Thursday, March 31st 2016
This evening I went to meet Tigger from work as usual and, as usual, passed through St Katharine Docks on the way. Though I had my camera with me, I thought of taking a photo with my iPhone 6. This phone’s camera has a rather nice panorama function that is easy to use and the dock seemed a good place in which to try it out.
There is a slight amount of distortion but this is inherent in panorama photos if any part of the subject is fairly close to the camera. (Click on the photo to see it to best effect.) The camera in the iPhone 6 is much improved over previous versions and turns in good results though it lacks features that some photographers would consider essential (e.g. a proper viewfinder).
The main business of the evening was to visit an art exhibition, a solo show by one of our favourite artists, Dan Kitchener, aka DANK. Dan is a very prolific artist who travels all over the world to paint often large-scale murals on walls, on the sides of tall buildings and in other open-air locations. Like most street artists, however, he is also an active studio artist, producing paintings on canvas in the traditional manner.
The exhibition is at the 5th Base Gallery and is entitled Dan Kitchener (DANK). Queen of Neon. It is advertised to run from April 1st to April 6th and it was only afterwards that we realized that this evening’s showing was a preview for invited guests only and that we had gate crashed! Happily, no one seemed to mind.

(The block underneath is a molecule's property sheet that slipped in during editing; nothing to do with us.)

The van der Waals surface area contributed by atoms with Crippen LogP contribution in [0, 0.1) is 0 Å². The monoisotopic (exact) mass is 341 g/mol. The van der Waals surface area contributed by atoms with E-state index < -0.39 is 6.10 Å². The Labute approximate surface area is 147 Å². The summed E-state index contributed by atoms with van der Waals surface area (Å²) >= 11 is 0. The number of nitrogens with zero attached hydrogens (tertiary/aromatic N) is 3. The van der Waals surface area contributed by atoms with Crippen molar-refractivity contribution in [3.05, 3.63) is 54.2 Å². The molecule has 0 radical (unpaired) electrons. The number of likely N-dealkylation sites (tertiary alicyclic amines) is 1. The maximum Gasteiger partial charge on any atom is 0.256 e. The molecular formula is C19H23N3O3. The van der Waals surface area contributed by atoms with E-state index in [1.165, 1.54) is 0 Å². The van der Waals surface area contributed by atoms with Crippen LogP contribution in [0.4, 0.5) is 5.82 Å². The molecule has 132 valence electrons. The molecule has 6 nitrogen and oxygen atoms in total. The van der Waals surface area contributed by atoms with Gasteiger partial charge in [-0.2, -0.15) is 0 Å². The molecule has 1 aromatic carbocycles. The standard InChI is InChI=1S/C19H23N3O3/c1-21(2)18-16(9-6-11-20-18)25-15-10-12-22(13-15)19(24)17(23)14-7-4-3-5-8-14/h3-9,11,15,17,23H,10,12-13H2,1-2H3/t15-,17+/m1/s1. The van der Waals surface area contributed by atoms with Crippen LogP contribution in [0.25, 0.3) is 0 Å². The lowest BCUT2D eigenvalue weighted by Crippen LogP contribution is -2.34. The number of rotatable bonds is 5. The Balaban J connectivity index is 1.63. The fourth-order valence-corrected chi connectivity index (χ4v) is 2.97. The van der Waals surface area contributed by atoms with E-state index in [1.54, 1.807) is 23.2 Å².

Although the paintings were for sale, photography was allowed in the tradition of street art. What follows is a selection of the works on view. I post them without caption or comment, allowing them to speak for themselves. They explore two of the artist’s favourite themes, night-time urban scenes in rain and the figure of the geisha.
The exhibition was well attended and there was a lively atmosphere with lots of talk about Dan’s art and art in general.
When we left, we decided to round off the occasion with a visit to the famous old pub car park in Brick Lane to see whether there was any new art on display.
The car park, as the name suggests, is often full of cars, meaning that it is sometimes hard to see, let alone photograph, the art painted on the walls. This evening, there were just a few vehicles and I was able to take a wide-angle view centred on one corner. This shows how the structure of the walls creates ‘compartments’ that can each conveniently host a single painting.
The works by Artista and Tizer (middle and right) have been there a while but the one by Jess replaces a painting by Fanakapan that I photographed on a previous visit – see the third picture in A few from Spitalfields.
This piece by Airborne Mark bears his signature and the tag ‘ORIGAMI RIOTS’.
This intricate piece of work is not signed, so far as I can see, and I don’t know who the artist is.
This final work is a collaborative effort by Atomik (the orange face) and Artista (her characteristic foliage).
There is an interesting contrast between the works that ‘street artists’ produce on canvas in the studio and that sell for hundreds or even thousands of pounds, and those that the same artists paint in open-air locations that anyone can see and enjoy but which are ephemeral and often disappear, over-painted, with weeks or even days.